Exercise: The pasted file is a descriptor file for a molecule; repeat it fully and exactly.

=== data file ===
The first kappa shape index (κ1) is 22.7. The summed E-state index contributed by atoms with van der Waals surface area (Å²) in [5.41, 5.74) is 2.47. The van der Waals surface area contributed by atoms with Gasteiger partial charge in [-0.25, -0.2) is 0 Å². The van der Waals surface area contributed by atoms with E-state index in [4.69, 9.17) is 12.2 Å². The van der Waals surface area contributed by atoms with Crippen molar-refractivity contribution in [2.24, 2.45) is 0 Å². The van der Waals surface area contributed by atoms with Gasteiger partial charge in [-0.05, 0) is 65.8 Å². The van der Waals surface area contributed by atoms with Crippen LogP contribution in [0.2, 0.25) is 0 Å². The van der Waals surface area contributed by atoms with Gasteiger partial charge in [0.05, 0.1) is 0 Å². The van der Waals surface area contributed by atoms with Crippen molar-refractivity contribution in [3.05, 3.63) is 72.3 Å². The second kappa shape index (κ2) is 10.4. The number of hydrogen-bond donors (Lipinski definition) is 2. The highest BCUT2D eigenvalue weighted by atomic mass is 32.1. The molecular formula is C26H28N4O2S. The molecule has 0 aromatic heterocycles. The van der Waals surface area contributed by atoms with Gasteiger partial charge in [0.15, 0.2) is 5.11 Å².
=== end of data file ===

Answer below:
The first kappa shape index (κ1) is 22.7. The summed E-state index contributed by atoms with van der Waals surface area (Å²) in [5.41, 5.74) is 2.47. The van der Waals surface area contributed by atoms with Gasteiger partial charge in [-0.25, -0.2) is 0 Å². The van der Waals surface area contributed by atoms with E-state index in [4.69, 9.17) is 12.2 Å². The van der Waals surface area contributed by atoms with Crippen molar-refractivity contribution in [2.24, 2.45) is 0 Å². The van der Waals surface area contributed by atoms with Gasteiger partial charge in [-0.05, 0) is 65.8 Å². The van der Waals surface area contributed by atoms with Crippen LogP contribution in [0.2, 0.25) is 0 Å². The van der Waals surface area contributed by atoms with Gasteiger partial charge in [0.05, 0.1) is 0 Å². The van der Waals surface area contributed by atoms with Crippen molar-refractivity contribution in [3.05, 3.63) is 72.3 Å². The second kappa shape index (κ2) is 10.4. The number of hydrogen-bond donors (Lipinski definition) is 2. The highest BCUT2D eigenvalue weighted by atomic mass is 32.1. The molecular formula is C26H28N4O2S. The molecule has 0 aromatic heterocycles. The van der Waals surface area contributed by atoms with Gasteiger partial charge in [0.15, 0.2) is 5.11 Å².